- Know when to push back, or pull in: I live by the quote “pick and choose your battles”. I always have. For me some things are just not worth getting wound up about. I am a very laid back person. I really do believe that things will just work out in the end. If someone’s life is not in immediate danger, then I tend to think through things and come up with solutions that are going to be thoughtful and realistic. Chris would likely not consider this to be one of my better qualities in his eyes, and he is very much the opposite here. I refer to him as an “emotional responder”. He is quick to respond to any and all situations. He immediately thinks of the worst case scenario and quickly responds with first instincts. I know this is his personality, I accept that about him, I also know that because of this, he needs to be nudged appropriately and sometimes I need to give a little push back or reel him in to talk through a situation before responding. Of course, on the flip side, I take too much time to think about a solution and may appear to not have a sense of urgency in situations, where Chris is the opposite, everything is urgent. He knows when to nudge me and show me when things need a greater sense of urgency. I help him to see that while a sense of urgency is important, the way we respond to a situation can greatly impact the result. This is a fine line and has caused some tension which can be relieved even slightly if we would just refer to numbers 1-6 of this list. This is one of our greatest differences, but probably the area that we most importantly balance each other in our business.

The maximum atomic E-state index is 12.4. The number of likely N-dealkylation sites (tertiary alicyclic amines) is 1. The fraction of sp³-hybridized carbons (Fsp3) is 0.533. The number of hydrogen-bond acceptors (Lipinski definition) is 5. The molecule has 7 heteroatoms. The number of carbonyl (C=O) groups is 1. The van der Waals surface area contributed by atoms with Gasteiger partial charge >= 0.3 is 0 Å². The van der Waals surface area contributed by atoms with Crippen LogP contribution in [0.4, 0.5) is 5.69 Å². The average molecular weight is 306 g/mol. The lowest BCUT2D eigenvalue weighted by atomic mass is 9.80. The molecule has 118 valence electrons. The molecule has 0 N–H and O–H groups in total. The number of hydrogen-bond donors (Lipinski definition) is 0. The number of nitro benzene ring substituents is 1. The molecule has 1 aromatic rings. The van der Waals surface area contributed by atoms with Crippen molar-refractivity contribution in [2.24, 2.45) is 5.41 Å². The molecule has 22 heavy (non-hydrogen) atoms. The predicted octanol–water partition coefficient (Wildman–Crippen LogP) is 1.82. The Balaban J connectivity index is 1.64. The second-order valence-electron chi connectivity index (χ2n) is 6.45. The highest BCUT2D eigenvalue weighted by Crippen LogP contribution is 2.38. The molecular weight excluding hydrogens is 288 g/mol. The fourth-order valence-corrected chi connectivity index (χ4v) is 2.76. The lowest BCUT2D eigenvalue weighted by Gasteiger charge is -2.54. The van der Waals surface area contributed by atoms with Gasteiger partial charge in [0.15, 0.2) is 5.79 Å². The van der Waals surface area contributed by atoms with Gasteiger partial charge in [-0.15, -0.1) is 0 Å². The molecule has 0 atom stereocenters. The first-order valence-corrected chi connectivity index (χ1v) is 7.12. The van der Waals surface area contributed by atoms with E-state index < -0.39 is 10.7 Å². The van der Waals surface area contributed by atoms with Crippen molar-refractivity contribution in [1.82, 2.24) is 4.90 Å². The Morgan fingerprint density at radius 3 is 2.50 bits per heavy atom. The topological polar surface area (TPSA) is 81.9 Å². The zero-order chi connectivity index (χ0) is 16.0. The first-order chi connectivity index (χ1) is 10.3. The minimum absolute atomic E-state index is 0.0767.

- Lose the “I do everything around here” attitude: Respect the other person’s feelings, ideas, and strengths. Avoid criticizing all that they are not doing right and help balance their weaknesses rather than getting frustrated or trying to change them. Use their strengths to the advantage of the business. Understand the value you each bring, both good and bad days are going to happen. Some days you may feel as if you are carrying the majority of the burden or putting in more time or energy. Remember, you are in this together and some days you will put more in, some days your spouse will, some days you both will. Just like in all situations, everyone has a lot going on, a lot on their mind, both personally and professionally there is a lot to do all the time. Be intentional about respecting your spouse and mindful of their strengths and all that they do bring to the table. Just keeping the good in mind will make your attitude towards your partner more positive.